eBooks have been an ongoing experiment in higher education since the first Kindle was released. There have been previous attempts to replace bulky textbooks with Kindle DXs and iPads, but nothing has really stuck. However, two school districts are giving ebooks another shot, one using NOOKs and the other iPads. I am incredibly jealous of the iPad school, but you’ll have to keep reading to find out why!
First up, a school in Pennsylvania is issuing kids NOOKs loaded with their summer reading titles. I’m guessing these are probably NOOK WiFIs, but it’s a great idea. Kids don’t have to run to the bookstore or carry a stack of books on vacation, and parents can check their reading progress. Plus the NOOK has some great highlighting and note-taking abilities, which will make completing assignments and discussing the work in school even easier. This is a really smart use of an ebook reader. While a NOOK or Kindle isn’t great for a textbook that requires a constant reference, they’re great for novels. And if this school’s summer reading list is anything like the ones I used to get, there’s probably a number of public domain titles on there, meaning the school could have stocked those NOOKs for cheaper!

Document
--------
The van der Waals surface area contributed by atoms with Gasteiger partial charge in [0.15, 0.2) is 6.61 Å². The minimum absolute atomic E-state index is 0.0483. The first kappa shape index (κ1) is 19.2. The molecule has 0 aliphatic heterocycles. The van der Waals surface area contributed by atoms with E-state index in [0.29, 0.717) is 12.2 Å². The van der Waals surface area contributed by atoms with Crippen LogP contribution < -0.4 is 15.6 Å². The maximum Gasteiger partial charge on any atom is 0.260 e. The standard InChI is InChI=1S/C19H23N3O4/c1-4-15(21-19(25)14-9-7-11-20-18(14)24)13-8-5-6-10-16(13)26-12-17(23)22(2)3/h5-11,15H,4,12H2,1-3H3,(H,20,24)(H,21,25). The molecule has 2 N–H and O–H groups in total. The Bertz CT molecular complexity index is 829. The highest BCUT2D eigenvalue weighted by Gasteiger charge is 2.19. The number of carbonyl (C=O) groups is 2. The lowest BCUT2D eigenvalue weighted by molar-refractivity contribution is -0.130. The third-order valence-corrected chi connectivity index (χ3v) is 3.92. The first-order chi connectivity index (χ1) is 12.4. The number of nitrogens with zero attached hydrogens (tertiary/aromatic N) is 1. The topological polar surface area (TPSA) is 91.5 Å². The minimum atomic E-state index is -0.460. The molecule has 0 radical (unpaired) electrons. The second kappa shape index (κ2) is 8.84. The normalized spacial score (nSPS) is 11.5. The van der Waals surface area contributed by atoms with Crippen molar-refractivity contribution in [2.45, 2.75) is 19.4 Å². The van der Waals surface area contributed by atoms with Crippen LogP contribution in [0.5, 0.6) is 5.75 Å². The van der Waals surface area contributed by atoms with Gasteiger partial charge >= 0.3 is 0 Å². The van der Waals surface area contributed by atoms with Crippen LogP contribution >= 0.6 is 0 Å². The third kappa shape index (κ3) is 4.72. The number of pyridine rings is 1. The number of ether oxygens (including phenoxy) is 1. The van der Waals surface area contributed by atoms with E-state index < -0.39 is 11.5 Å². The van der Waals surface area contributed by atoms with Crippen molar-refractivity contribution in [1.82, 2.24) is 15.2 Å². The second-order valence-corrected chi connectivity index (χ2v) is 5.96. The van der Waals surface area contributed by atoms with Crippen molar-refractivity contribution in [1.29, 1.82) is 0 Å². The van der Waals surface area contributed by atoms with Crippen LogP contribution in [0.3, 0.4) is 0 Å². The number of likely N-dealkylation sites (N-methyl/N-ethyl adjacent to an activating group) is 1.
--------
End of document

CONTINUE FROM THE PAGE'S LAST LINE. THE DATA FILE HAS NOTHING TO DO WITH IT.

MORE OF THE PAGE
Then there are the lucky students of Edison, NJ, who will be using iPads to learn Algebra. Apparently, the program/curriculum is designed by Houghton Mifflin, and the idea is to do a study of whether students respond better using the iPad program or traditional textbooks. I am super jealous, and it’s not because these kids get to use iPads. I am a graduate of Edison High School (now you know who to blame for any and all grammar issues), and the only thing technological in my Algebra class was my teacher’s hearing aid. He turned it OFF when class started and flipped it on after he spent 45 minutes mumbling and drawing equations. Apparently answering questions interrupted his flow. So good for these kids! I just hope the control group doesn’t have my old Algebra teacher…that might skew the results!
I have a few logistical questions on these initiatives, namely whether they’ve invested in Otterboxes or otherwise budgeted for wear and tear. But both of these projects have a lot of promise, and both work off the strengths of the hardware platforms instead of forcing old paradigms onto new technology. If your child’s school is using iPads or eReaders for their curriculum, leave a note in the comment and let us know more about it!